Baildon Moor Task List

Baildon Moor, bracken control

Friday 1st September, 2017

Our final visit for this year. We are getting tantalisingly close to some edges of the blocks have bracken that we have been cutting for all these years. 

Again we were using hand tools and made a good impact with the scythes on the higher slopes and the sickles and slashers in areas where the bracken is less dense. 
There were partridges around, plus grouse clucking, a Broom moth caterpillar (which eats bracken – we will leave plenty for it and it’s friends) and the cowberry was in flower as well as fruiting. 
 

Baildon Moor, bracken control

Friday 11th August, 2017

Another hand-powered effort at controlling areas of bracken growth. We worked along the lower slopes, using the scythes and slashers in the denser stands and sickles were the bracken is sparser amongst the other moorland vegetation. The piles of fronds mark our progress across the hillside and it was good to see where we worked last month that there was only a little regrowth.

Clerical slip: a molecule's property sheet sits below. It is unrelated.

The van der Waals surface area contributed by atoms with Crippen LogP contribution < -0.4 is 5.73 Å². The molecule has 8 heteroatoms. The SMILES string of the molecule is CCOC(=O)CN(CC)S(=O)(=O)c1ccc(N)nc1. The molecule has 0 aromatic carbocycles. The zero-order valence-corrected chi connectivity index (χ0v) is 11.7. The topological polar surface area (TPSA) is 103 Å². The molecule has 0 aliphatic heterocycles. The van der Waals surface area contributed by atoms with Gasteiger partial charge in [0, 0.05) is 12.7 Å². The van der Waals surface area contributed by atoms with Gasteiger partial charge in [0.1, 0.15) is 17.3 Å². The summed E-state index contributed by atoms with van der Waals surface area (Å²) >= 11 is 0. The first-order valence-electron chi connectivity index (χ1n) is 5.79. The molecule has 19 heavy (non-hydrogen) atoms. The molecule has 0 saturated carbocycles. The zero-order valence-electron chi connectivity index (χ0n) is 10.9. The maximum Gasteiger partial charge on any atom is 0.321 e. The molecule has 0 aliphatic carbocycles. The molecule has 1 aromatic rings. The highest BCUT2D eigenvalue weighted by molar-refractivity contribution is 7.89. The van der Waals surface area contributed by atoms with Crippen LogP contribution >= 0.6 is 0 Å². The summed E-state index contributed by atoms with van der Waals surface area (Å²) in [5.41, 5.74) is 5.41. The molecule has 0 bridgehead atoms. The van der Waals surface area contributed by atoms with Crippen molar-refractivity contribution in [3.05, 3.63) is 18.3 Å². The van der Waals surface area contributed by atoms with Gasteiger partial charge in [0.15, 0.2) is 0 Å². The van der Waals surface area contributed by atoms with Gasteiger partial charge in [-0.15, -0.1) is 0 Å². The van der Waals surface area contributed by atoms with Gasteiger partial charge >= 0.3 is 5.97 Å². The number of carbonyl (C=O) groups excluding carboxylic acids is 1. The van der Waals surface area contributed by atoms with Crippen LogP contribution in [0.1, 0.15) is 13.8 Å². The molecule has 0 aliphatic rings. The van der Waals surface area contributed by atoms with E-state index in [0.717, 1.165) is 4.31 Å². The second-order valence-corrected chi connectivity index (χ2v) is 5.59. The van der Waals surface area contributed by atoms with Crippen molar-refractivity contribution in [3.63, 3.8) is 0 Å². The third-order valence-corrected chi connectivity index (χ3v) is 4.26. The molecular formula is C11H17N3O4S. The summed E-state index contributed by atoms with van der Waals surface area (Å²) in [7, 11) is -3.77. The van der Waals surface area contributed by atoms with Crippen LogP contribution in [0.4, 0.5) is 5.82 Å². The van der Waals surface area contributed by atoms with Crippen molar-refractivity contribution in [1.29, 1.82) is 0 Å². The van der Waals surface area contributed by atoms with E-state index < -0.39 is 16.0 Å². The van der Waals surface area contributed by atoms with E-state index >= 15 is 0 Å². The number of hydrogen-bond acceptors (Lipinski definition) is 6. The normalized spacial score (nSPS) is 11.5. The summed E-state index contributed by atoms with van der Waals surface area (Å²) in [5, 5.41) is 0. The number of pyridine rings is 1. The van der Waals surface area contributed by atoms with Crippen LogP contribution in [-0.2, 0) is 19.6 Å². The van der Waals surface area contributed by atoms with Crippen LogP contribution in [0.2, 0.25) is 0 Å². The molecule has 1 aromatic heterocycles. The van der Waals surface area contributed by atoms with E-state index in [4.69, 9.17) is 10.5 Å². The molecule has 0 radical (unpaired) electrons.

It’s hard work, so it was good to be distracted at times by frogs, a toad, red admiral butterflies and swifts. No sign of the grouse; they have taken cover. 

 

Baildon Moor, bracken control

Friday 21st July, 2017

21 July 2017: Knot Grass Moth caterpillarKnot Grass Moth caterpillarA day of weather today, wet most of the morning but getting better in the afternoon.

We were restricted to hand tools today, but despite the lack of an auto-scythe we made a significant impact on the larger stands of dense bracken. The heaps of cutting marked our progress. 

Our day was brightened by an Elephant Hawkmoth and an attractive caterpillar Knot Grass Moth caterpillar. We had a walk to look at the area we originally worked in and are still pleased with the success in reducing the bracken and allowing the colonisation of heather, bilberry and crowberry. The trees are a notable part of the hillside and we are thinking that it might be a good for the heather to reduce the number slightly. 

 

Baildon Moor – Bracken Cutting

Friday 2nd September, 2016